At 28 years old I was widowed, and at 32 I remarried. If I had a dime for every person who told me I would “rebound” back in my first year of widowhood, I would be able to pay off my car loan. This would go under the category of what-not-to-say-to-a-widow.
As I started dating again and eventually found a man who made the world seem a little less scary and reignited my excitement to live, we ended up getting married. However, with being remarried, I received a lot of messages of congratulations on “moving on.”
When you hear something so many times, you begin to believe it. But the morning after my wedding, I still thought about my dead husband while laying next to my new husband. And then the next day and weeks and months afterward, I still think about George. He doesn’t get erased. My memories don’t become null and void. I remember the pain vividly, and my mind easily travels back to the days leading up to his last breath. He’s always one thought away, and the memories don’t disappear or get removed because I’m remarried.
This parallels a mother who loses a newborn and decides to get pregnant again years later. Her second child doesn’t replace the one she lost. What it does is it forces her to love and care for her second child differently. It makes her appreciate all the firsts so much more.
With being remarried, I love my current husband on a deeper level than I did George. Which I hate to admit, but it’s true. It doesn’t mean I love him more. It means I love him differently. And it would be dishonest of me not to say it.
I love my current husband so deeply because of my loss. And to experience buying a house with him, discussing whether to have children and even celebrating the holidays as a married couple are all life events I never had a chance to do with George. Although these experiences seem trite, I mourned them when he died because I’d never had the opportunity to do it.
Throughout the year my grief has been triggered more, and I don’t feel as if I’ve “moved on.” I’m not mourning the loss anymore, and have accepted he’s gone. However, all these life experiences are out of the ordinary for me. If you think about it, I was married for less than a year, and instead of planning a Thanksgiving dinner or arguing who’s family to spend the holidays with, I was planning a funeral.
My grief is morphing into something unexpected as all these new life experiences happen. I’m walking toward something I’ve always wanted, and dreamed about, but convinced myself it wouldn’t happen because I lost everything five years ago.
My grief this year has reawakened because I carry many characteristics I’m not proud of and have always excused. When it came time to register my car in my new name, I nearly had an eruption at the DMV which would’ve been as devastating as Mount Vesuvius. When under a little bit of uncomfortable pressure, I can’t contain my anger. And during the first couple of years without George, I felt so out of control, but I made excuses.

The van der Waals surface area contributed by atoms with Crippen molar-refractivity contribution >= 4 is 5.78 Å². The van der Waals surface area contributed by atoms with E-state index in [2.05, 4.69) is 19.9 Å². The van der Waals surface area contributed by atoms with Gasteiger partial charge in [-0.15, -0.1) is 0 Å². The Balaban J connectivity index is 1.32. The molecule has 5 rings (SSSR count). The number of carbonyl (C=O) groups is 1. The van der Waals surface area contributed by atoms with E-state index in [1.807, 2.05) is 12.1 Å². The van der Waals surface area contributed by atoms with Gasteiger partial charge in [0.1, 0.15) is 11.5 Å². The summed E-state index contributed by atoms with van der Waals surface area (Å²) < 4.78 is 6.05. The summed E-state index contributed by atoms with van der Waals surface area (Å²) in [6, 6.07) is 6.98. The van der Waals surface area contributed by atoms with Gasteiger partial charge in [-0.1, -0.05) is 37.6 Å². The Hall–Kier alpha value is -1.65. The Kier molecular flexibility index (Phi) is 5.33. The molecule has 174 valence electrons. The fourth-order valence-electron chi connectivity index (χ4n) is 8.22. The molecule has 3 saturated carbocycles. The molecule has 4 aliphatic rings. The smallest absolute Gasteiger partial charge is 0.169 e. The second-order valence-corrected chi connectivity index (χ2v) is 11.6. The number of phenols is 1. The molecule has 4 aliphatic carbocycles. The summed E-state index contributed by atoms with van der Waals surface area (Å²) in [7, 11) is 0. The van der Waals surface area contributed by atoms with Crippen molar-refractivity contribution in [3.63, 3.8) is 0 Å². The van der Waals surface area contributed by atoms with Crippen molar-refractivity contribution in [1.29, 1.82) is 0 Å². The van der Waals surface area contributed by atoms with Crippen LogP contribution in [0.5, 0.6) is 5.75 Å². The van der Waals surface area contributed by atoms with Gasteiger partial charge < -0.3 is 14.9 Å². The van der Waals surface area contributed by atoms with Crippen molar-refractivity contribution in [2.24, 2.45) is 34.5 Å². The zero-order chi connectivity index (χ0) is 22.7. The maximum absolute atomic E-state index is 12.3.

“I’m pissed off because my husband died.”
“I’m a widow, that’s why I feel this way.”
“Have you ever tried watching someone you love die in front of you?”
To feel the uncontrollable anger, it exposed a characteristic I’ve made excuses for, for a long time. But what it does show me are areas of personal development I need to work on, that are results of grief being left untamed.
When it comes to attitude, I control it. Some influences can be harmful, and when I travel down the rabbit hole of negativity and blaming my flaws on grief, it prevents me from growing. Almost five years after he died, I justify my feelings with, “I’m sad because I’m losing my identity.” But the reality is my name doesn’t change who I am as a person. And damnit, those 9th grade Romeo and Juliet lessons I wish kicked in before heading into the DMV that day, because “a rose by any other name would smell as sweet.”
My grief this year is forcing me to change, yet again. The hardest aspect about expecting to have “moved on,” is the inability to explain that I’m not done grieving. And I’m not sure there is a real finality to grief. Which makes me believe that the acceptance phase of grief, is understanding there is no remedy for a broken heart. I’ll continue to live, but I will remember and honor the man who taught me how to love. I’ll squeeze my new husband extra tight throughout the holidays because the fear of loss will always lurk.